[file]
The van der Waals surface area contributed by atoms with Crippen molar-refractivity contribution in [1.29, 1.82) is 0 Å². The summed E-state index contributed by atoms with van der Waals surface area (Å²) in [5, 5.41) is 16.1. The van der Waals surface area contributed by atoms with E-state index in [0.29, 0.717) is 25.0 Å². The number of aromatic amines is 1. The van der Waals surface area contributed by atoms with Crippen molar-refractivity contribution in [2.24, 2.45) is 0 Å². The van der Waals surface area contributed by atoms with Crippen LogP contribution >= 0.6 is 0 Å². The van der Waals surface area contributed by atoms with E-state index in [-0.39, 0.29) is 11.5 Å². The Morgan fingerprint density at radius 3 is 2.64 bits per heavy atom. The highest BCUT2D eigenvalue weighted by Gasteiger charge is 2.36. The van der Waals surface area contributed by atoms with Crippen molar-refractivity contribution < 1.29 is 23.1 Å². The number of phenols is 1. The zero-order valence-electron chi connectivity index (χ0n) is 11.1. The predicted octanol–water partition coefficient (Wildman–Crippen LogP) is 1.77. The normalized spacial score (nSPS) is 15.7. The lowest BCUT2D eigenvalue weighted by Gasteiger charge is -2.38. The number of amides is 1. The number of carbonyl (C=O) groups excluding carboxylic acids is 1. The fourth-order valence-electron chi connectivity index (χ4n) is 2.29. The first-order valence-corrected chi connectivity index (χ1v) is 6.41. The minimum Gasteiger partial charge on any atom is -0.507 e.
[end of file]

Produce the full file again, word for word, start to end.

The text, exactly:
The van der Waals surface area contributed by atoms with Crippen molar-refractivity contribution in [1.29, 1.82) is 0 Å². The summed E-state index contributed by atoms with van der Waals surface area (Å²) in [5, 5.41) is 16.1. The van der Waals surface area contributed by atoms with E-state index in [0.29, 0.717) is 25.0 Å². The number of aromatic amines is 1. The van der Waals surface area contributed by atoms with Crippen molar-refractivity contribution in [2.24, 2.45) is 0 Å². The van der Waals surface area contributed by atoms with Crippen LogP contribution >= 0.6 is 0 Å². The van der Waals surface area contributed by atoms with E-state index in [-0.39, 0.29) is 11.5 Å². The Morgan fingerprint density at radius 3 is 2.64 bits per heavy atom. The highest BCUT2D eigenvalue weighted by Gasteiger charge is 2.36. The van der Waals surface area contributed by atoms with Crippen molar-refractivity contribution < 1.29 is 23.1 Å². The number of phenols is 1. The zero-order valence-electron chi connectivity index (χ0n) is 11.1. The predicted octanol–water partition coefficient (Wildman–Crippen LogP) is 1.77. The normalized spacial score (nSPS) is 15.7. The lowest BCUT2D eigenvalue weighted by Gasteiger charge is -2.38. The number of amides is 1. The number of carbonyl (C=O) groups excluding carboxylic acids is 1. The fourth-order valence-electron chi connectivity index (χ4n) is 2.29. The first-order valence-corrected chi connectivity index (χ1v) is 6.41. The minimum Gasteiger partial charge on any atom is -0.507 e.